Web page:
|Area||14,443 km2 (5,576 sq mi)|
11,009 km2 (4,251 sq mi) glaciated
|Coastline||1,688 km (1048.9 mi)|
|Highest elevation||764 m (2507 ft)|
Nordaustlandet (Anglicised as North East Land) is the second-largest island in the archipelago of Svalbard, Norway, with an area of 14,443 square kilometres (5,576 sq mi). It lies north east of Spitsbergen, separated by Hinlopen Strait. Much of Nordaustlandet lies under large ice caps, mainly Austfonna and Vestfonna, the remaining parts of the north being tundra inhabited by reindeer and walruses. The island is uninhabited and lies entirely within Nordaust-Svalbard Nature Reserve.
English walrus hunters first sighted the south point of Nordaustlandet in 1617. This discovery was shown on the Muscovy Company's map (1625; but based on discoveries made in and prior to 1622), with the island labeled as Sir Thomas Smyth's Iland. It also shows the North Cape (Point Purchas). It is first named Oostlandt ("East Land") on a Dutch 1662 map, and the following year another Dutch map marked its coastline more distinctly, showing its west and north coasts, separating the latter from the Seven Islands (Sjuøyane). A Dutch map of 1710 was the first to show the island accurately, naming it Het Noord Ooster Land ("The North-east Land").
During the German occupation of Norway in World War II, eleven German soldiers were sent to Nordaustlandet in August 1944 to report on the weather. They later learned about the Nazi unconditional surrender via radio and called for transport home, but did not receive any response until months later when Norway sent a whaling ship to rescue them.
Geology and landscape
The rock types in Nordaustlandet stem from many different geological eras. The northern part consists of old crystalline basement, with rocks such as marble, quartzite, mica schist, gneiss and granite. East of Lady Franklinfjorden, on the peninsula Botniahalvøya and east of Duvefjorden there are volcanic rocks. In the east and south of Rijpfjorden the bedrock is made up of distinctive red-coloured granite. The Rijpfjord granite is medium grained, and contains two micas (muscovite and biotite) in addition to quartz, plagioclase and pink K-feldspar. It was emplaced in late Silurian times.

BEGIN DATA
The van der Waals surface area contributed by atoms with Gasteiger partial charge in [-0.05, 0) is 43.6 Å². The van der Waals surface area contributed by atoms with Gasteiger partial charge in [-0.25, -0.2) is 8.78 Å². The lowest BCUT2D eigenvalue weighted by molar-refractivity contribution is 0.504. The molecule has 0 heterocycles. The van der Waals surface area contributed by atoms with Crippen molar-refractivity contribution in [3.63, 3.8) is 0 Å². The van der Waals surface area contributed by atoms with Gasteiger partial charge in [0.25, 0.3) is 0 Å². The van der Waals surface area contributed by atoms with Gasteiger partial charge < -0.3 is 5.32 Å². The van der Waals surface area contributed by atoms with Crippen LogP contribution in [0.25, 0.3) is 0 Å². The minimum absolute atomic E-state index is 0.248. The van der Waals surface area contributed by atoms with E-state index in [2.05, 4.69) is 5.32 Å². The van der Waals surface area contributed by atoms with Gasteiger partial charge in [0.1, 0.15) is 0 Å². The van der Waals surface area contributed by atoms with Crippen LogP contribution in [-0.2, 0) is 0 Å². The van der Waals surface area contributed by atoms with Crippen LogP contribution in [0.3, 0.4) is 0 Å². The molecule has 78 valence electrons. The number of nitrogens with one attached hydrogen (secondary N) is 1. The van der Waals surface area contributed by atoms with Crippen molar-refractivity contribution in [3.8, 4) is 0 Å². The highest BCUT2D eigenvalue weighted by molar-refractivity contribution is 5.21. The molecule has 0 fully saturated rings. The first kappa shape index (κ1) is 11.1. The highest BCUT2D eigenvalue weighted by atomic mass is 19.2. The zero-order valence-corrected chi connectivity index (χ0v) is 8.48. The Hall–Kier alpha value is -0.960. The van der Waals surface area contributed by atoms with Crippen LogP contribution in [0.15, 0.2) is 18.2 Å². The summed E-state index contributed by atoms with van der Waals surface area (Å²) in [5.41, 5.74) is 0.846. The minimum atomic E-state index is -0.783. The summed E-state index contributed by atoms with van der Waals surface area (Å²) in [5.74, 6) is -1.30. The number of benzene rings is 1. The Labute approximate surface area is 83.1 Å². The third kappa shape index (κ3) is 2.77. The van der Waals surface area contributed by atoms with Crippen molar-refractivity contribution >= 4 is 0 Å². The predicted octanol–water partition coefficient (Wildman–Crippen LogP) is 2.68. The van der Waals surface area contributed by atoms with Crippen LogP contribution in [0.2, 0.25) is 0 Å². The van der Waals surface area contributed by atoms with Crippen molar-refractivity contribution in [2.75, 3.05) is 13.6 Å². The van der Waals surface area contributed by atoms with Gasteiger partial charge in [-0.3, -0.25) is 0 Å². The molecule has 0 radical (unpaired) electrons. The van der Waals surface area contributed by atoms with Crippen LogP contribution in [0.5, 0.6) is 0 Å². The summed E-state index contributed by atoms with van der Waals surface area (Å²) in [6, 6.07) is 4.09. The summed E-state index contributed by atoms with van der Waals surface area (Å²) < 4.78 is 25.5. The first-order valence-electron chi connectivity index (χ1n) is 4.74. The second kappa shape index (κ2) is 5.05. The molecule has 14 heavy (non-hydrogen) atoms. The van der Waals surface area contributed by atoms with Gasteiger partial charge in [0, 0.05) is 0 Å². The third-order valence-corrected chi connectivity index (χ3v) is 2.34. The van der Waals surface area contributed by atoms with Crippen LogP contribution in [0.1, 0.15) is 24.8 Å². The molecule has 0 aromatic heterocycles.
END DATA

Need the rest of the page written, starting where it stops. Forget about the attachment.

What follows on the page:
Layered gabbro and dolerite of Silurian age occur at Kapp Laura in easternmost Nordaustlandet, on the island of Storøya, and in the eastern part of the island of Kvitøya. On Andréeneset, in the southern part of Kvitøya, gneisses and granites are the most common rock types. Four generations of rocks: gneiss, amphibolite, and grey and pink granite are present on Isispynten, a headland east of Austfonna. South of Wahlenbergfjorden there is a large area with sedimentary rocks – mostly limestone and dolomite – from the Carboniferous and Permian. The youngest rocks in Nordaustlandet are Jurassic–Cretaceous dolerite dikes, which intrude the basement rocks on the island of Lågøya and in the outlet of Brennevinsfjorden.
Unconsolidated deposits in Nordaustlandet consist of scree slopes, block fields and raised shore deposits. There are only small amounts of river deposits. The largest strandflats on Nordaustlandet can be found in the north-west, around Murchisonfjorden and on the island of Lågøya. Another large strandflat is Svartknausflya in the south, just west of the glacier of Bråsvellbreen. Here, there are raised shore deposits up to 120 m.a.s.l., where ancient whale bones have been found 70 m (230 ft) above today's sea level. Svartknausflya is also the largest moraine area in Nordaustlandet; it measures about 70 km2 (27 sq mi).
Glacial activity has shaped the landscape in Nordaustlandet through several ice ages. Gentle plateaus and rounded mountains are the most common sight. The tallest and steepest mountains, up to 600 m.a.s.l., can be found in the north. The eastern part of Nordaustlandet is covered in glaciers, and there are few areas without ice. Between Vibebukta and Kapp Laura, the steep front of the Austfonna ice cap dominates. The glacier has retracted a bit during recent decades, revealing new areas of dry land on the few headlands that can be found around here (such as Isispynten). Austfonna, including Vegafonna, stretch across an area of 8,450 km2 (3,263 sq mi). Austfonna covers approximately 58% of Nordaustlandet. Vestfonna is 2,445 km2 (944 sq mi). The largest areas with no ice are between Austfonna and Vestfonna and on the peninsulas in the north and north-west of Nordaustlandet.
The glacier Bråsvellbreen is a branch of Vestfonna. In 1937-1938 it had one of the largest surges ever recorded in Svalbard. The 30 km-wide (19 mi) glacier front moved 20 km (12 mi) forward and into the ocean.
- Conway, W. M. 1906. No Man’s Land: A History of Spitsbergen from Its Discovery in 1596 to the Beginning of the Scientific Exploration of the Country. Cambridge: At the University Press.
- Norwegian Polar Institute website, see external links